Birth rate: 1.37
Japan faces a double-edged sword: though the country boasts one of the longest lifespans in the world, a low birthrate among Japanese women of childbearing age also signals a potential crisis in the making with a severe imbalance in the number of young workers to support the greying population. To reverse the country's plummeting birthrate, the Japanese government began writing out monthly cheques to help lessen the financial burden on hard-working parents and encourage young couples to begin making babies. But with the high cost of living, long working hours, stress-filled working environments, and lack of daycare, young Japanese professionals seem to be putting family planning on the back burner.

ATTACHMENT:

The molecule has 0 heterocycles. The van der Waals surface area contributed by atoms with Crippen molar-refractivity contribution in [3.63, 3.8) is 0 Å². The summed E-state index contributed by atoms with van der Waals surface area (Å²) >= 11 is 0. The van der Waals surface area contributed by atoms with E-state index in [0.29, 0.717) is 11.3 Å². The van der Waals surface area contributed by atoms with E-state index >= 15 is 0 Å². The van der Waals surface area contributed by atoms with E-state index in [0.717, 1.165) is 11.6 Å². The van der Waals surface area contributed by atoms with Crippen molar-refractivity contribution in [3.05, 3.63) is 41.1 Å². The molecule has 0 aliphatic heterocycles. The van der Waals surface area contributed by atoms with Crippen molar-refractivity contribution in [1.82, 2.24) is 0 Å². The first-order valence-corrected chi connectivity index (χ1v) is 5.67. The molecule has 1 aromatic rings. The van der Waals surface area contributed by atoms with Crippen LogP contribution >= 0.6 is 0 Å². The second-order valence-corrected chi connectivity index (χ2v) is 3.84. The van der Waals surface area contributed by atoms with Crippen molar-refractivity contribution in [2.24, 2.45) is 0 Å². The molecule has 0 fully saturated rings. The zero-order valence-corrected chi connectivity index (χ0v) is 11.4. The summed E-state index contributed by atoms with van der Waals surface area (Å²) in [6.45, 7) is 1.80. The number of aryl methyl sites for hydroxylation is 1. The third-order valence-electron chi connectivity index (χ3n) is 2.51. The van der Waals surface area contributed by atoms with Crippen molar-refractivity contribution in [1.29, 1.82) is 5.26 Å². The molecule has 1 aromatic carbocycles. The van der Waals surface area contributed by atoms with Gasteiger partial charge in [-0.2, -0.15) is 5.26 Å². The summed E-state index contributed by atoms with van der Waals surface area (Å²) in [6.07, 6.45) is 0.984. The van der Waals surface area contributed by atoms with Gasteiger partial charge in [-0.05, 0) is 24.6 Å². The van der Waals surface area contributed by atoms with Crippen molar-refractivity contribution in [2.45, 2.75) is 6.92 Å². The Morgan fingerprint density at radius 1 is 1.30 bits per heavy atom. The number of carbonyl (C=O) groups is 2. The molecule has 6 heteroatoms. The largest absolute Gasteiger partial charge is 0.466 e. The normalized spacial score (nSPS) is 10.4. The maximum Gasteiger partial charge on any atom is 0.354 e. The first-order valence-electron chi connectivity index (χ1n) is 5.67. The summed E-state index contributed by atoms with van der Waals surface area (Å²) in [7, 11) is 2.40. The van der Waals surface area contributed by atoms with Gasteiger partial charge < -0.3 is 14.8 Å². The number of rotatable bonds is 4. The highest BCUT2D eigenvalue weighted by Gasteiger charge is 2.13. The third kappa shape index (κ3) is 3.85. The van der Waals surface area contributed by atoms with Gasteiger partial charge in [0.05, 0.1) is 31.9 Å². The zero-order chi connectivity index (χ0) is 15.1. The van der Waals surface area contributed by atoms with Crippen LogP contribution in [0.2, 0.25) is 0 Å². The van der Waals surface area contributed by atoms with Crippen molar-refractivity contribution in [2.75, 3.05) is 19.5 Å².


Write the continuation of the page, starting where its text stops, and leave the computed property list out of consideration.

* Bing: Oldest person in the world
North Carolina’s barrier islands, known as the Outer Banks, are eroding as the sea level rises. This means some land—and homes—will be swallowed by oce... More North Carolina’s barrier islands, known as the Outer Banks, are eroding as the sea level rises. This means some land—and homes—will be swallowed by ocean, and the people who live there must cope with the immediate impacts of climate change. Money has been spent to keep the sand in place, but Mother Nature keeps pushing back. Read more about the changes happening in the Outer Banks: http://news.nationalgeographic.com/news/special-features/2014/07/140725-outer-banks-north-carolina-sea-level-rise-climate/
Date 14-07-25, Duration 4:45, Views 3773